Fortunately I’m here to help. I’m happy to let economists continue the work of defining and collecting economic statistics, but it’s time to look for a more plausible theory. And as a starting place, I’ll put up a couple of posts with ideas for a new theory for the 21st C. No need to thank me. Which they won’t.

Software Is Not Capital if You’re Not a Software Company

The Economist trumpets Thomas Piketty’s Capital and his theory, r > g, has had its first serious rebuttal, glowing like a proud parent over graduate student Matthew Rognlie’s work.

Note this bit:

Mr Rognlie mounts three main criticisms of these arguments. First, he argues that the rate of return from capital probably declines over the long run, rather than remaining high as Mr Piketty suggests, due to the law of diminishing marginal returns. Modern forms of capital, such as software, depreciate faster in value than equipment did in the past: a giant metal press might have a working life of decades while a new piece of database-management software will be obsolete in a few years at most. This means that although gross returns from wealth may well be rising, they may not necessarily be growing in net terms, since a large share of the gains that flow to owners of capital must be reinvested.

Emphasis mine.

Most commercial software used by corporations, including the example of database-management software, is licensed. Users are licensees, not owners.

Software doesn’t necessarily obsolesce, either. I’ve worked for businesses using software that was as much as twenty years old. Small businesses, in particular, can continue to run well on old accounting software, provided they don’t need highly granular reporting.

What does become obsolete is the hardware. If software no longer runs on an older system, or if it is no longer serviced by the licensor (ex: Windows XP), the licensee has simply reached the limit of the license.

This includes upgrades by software manufacturers for reasons of security improvements: if users don’t upgrade for improved security, they’re outside the limits of the license.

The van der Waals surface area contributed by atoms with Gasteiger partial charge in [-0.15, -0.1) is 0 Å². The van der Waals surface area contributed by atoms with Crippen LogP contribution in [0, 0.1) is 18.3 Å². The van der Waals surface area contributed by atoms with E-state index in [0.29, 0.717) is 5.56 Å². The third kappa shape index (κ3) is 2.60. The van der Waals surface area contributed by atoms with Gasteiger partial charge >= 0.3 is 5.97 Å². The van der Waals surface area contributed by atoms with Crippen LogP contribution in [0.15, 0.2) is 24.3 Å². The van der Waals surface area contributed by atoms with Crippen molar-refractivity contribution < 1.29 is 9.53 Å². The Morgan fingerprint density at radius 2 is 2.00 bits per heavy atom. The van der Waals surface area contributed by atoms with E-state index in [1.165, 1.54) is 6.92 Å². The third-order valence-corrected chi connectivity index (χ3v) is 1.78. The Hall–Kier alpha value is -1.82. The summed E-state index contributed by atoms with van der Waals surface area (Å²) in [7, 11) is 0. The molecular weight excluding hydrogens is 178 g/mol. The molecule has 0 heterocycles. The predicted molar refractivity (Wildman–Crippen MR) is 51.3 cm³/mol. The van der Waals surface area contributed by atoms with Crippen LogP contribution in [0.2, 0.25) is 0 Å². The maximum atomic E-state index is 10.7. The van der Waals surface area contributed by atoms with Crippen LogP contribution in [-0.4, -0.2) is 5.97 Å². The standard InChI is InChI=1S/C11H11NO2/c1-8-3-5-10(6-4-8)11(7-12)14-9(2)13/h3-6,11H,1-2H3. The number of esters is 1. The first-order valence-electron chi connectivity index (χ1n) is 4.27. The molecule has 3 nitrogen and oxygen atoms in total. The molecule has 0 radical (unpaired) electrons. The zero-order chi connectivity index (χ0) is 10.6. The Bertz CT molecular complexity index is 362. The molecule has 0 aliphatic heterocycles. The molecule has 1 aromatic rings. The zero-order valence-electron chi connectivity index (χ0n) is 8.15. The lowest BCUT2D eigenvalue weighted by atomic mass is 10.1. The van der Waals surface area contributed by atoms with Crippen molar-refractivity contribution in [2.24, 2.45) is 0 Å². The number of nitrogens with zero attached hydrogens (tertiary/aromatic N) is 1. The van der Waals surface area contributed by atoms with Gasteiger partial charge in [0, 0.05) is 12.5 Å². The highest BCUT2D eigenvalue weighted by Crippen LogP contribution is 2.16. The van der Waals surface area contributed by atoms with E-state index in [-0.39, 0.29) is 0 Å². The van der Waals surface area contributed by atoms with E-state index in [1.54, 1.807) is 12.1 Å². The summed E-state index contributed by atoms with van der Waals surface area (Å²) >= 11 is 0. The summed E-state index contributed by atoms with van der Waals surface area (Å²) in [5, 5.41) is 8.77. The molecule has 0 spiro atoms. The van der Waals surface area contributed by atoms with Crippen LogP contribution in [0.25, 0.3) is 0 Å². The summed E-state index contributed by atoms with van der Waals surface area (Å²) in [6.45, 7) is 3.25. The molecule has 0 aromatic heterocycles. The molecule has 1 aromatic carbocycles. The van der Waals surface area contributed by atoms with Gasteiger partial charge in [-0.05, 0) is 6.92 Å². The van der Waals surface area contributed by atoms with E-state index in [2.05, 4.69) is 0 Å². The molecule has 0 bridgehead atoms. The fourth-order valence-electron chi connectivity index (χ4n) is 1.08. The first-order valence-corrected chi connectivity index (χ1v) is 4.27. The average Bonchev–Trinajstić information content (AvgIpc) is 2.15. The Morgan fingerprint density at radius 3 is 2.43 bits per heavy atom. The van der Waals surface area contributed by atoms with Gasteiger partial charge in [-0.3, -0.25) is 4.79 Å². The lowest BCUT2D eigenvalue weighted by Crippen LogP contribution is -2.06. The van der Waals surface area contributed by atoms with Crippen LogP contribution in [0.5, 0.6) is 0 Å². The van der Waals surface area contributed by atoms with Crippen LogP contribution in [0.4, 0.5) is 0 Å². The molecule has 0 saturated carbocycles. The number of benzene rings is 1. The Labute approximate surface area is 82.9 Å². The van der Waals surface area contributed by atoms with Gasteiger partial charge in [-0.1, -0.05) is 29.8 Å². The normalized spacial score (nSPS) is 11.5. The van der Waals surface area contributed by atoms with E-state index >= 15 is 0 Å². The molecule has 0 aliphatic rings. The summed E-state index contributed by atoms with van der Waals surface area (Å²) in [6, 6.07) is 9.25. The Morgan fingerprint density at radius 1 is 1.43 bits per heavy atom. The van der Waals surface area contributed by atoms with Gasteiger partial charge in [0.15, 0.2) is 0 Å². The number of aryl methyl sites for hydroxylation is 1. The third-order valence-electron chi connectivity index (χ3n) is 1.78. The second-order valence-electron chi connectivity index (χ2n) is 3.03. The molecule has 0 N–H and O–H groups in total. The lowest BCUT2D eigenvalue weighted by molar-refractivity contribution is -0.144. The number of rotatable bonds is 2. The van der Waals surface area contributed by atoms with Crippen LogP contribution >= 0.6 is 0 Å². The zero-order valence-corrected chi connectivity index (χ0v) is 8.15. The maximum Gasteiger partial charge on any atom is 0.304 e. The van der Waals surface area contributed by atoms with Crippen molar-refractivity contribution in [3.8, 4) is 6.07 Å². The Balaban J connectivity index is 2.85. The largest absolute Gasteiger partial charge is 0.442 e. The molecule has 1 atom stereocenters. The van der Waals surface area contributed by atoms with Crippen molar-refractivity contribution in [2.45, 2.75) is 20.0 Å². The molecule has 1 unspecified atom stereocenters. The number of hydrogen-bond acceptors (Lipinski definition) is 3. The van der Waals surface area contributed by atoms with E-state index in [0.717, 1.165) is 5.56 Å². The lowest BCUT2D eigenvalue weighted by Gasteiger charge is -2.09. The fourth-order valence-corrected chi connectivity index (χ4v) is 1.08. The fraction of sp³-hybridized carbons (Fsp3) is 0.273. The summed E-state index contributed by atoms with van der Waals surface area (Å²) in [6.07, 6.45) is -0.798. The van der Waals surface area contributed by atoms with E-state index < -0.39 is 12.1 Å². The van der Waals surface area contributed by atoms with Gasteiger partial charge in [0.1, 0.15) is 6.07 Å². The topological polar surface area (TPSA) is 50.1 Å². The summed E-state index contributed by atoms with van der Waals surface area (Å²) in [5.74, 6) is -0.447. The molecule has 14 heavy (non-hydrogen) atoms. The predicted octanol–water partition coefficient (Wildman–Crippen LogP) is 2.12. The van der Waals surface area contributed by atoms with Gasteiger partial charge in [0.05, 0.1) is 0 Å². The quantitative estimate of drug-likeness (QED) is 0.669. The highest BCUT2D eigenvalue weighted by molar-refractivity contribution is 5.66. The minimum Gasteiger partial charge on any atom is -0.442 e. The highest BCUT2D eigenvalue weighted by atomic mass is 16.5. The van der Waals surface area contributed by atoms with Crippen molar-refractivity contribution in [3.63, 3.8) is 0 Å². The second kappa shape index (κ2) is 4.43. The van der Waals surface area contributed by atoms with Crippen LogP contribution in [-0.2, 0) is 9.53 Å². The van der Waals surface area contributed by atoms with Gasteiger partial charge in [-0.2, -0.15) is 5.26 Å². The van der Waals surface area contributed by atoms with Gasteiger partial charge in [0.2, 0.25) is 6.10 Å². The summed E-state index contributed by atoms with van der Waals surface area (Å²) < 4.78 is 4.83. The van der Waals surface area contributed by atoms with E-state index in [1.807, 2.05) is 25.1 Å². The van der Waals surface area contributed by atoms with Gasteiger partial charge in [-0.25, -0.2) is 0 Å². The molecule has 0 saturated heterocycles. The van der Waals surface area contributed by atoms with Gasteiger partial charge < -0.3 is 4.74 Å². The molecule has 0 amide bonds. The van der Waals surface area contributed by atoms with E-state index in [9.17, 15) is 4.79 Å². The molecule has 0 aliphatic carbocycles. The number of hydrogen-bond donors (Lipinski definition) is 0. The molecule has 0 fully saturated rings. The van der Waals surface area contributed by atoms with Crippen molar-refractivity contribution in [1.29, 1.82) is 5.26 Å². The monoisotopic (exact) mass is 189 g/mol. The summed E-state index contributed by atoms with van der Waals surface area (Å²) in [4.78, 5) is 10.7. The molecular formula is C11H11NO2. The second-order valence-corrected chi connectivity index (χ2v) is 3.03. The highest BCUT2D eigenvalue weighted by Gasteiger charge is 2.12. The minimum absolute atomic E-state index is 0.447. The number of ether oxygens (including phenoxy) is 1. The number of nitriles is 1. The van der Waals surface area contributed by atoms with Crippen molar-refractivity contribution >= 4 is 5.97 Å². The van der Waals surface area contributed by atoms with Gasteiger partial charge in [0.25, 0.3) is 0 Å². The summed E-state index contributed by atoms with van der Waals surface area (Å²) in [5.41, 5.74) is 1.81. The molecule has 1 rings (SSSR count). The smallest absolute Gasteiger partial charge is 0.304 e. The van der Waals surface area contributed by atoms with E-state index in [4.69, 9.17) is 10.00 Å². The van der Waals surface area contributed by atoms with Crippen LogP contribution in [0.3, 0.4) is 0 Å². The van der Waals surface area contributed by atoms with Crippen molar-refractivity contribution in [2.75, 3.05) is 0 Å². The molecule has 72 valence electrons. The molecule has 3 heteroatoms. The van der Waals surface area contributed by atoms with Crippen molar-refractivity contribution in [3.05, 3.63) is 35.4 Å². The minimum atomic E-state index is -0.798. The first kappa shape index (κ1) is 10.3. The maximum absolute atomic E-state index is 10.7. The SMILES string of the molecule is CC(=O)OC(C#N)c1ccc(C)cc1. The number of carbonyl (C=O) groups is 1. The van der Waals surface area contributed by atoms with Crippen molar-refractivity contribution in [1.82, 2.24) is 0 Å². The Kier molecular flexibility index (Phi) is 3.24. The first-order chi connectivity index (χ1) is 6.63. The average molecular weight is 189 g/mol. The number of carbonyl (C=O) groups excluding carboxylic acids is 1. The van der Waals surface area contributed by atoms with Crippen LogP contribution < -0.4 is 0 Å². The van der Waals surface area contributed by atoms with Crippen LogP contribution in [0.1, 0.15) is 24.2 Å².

The only entities that might be able to claim software is capital are software companies. This might not even be the case if capital is limited to the licenses they’ve granted and claimed as assets — any accountant, tax attorney or IP attorney want to respond to this?

The confusion about software’s nature probably lies in our accounting and tax systems, which may treat software as an amortizable intangible asset. (Feel free to correct me in comments as I am not an accountant, nor a tax preparer, nor a tax attorney.)

But most commercial software remains a licensed product.

Companies are also moving toward “software as a service” (SaaS), provided a license to access software on software providers’ systems. Microsoft’s Office 365, Google Apps, Salesforce.com are examples of SaaS. There are even further reductions in companies’ need for investment in hardware when subscribing to “infrastructure as a service” and “platform as a service,” like IBM, Amazon, and other technology companies offer.

These are contracted services — definitely not rapidly depreciating capital assets.

What exactly does Rognlie mean by “modern forms of capital” when his understanding of software is flawed?

I haven’t looked deeply at the rest of the arguments Rognlie offered as a rebuttal to Piketty’s theory. This bit checked me short, giving me concerns about his remaining points addressing returns on wealth, and on distribution of net capital income.